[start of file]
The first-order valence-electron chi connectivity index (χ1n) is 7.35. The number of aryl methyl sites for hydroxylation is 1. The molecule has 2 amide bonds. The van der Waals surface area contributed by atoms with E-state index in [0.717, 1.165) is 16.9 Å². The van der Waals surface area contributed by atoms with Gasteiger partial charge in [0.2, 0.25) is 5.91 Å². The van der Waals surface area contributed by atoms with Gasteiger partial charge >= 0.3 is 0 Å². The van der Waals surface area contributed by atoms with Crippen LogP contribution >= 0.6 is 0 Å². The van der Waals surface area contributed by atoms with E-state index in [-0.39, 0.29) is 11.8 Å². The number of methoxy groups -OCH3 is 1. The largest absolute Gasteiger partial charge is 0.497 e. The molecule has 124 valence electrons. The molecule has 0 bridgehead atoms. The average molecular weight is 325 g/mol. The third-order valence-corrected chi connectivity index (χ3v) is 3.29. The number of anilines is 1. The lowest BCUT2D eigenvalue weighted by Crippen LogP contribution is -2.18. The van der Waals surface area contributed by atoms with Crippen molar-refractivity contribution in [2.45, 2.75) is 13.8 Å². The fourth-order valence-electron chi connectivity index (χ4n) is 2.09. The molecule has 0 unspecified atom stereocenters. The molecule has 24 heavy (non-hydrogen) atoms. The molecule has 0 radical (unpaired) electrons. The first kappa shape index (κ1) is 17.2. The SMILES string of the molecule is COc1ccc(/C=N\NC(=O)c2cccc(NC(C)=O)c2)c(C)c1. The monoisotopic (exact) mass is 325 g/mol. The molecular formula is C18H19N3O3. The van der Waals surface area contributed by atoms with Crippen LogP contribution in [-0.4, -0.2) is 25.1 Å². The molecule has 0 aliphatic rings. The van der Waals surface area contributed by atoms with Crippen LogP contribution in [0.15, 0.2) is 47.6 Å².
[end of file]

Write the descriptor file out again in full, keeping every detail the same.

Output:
The first-order valence-electron chi connectivity index (χ1n) is 7.35. The number of aryl methyl sites for hydroxylation is 1. The molecule has 2 amide bonds. The van der Waals surface area contributed by atoms with E-state index in [0.717, 1.165) is 16.9 Å². The van der Waals surface area contributed by atoms with Gasteiger partial charge in [0.2, 0.25) is 5.91 Å². The van der Waals surface area contributed by atoms with Gasteiger partial charge >= 0.3 is 0 Å². The van der Waals surface area contributed by atoms with Crippen LogP contribution >= 0.6 is 0 Å². The van der Waals surface area contributed by atoms with E-state index in [-0.39, 0.29) is 11.8 Å². The number of methoxy groups -OCH3 is 1. The largest absolute Gasteiger partial charge is 0.497 e. The molecule has 124 valence electrons. The molecule has 0 bridgehead atoms. The average molecular weight is 325 g/mol. The third-order valence-corrected chi connectivity index (χ3v) is 3.29. The number of anilines is 1. The lowest BCUT2D eigenvalue weighted by Crippen LogP contribution is -2.18. The van der Waals surface area contributed by atoms with Crippen molar-refractivity contribution in [2.45, 2.75) is 13.8 Å². The fourth-order valence-electron chi connectivity index (χ4n) is 2.09. The molecule has 0 unspecified atom stereocenters. The molecule has 24 heavy (non-hydrogen) atoms. The molecule has 0 radical (unpaired) electrons. The first kappa shape index (κ1) is 17.2. The SMILES string of the molecule is COc1ccc(/C=N\NC(=O)c2cccc(NC(C)=O)c2)c(C)c1. The monoisotopic (exact) mass is 325 g/mol. The molecular formula is C18H19N3O3. The van der Waals surface area contributed by atoms with Crippen LogP contribution in [-0.4, -0.2) is 25.1 Å². The molecule has 0 aliphatic rings. The van der Waals surface area contributed by atoms with Crippen LogP contribution in [0.15, 0.2) is 47.6 Å².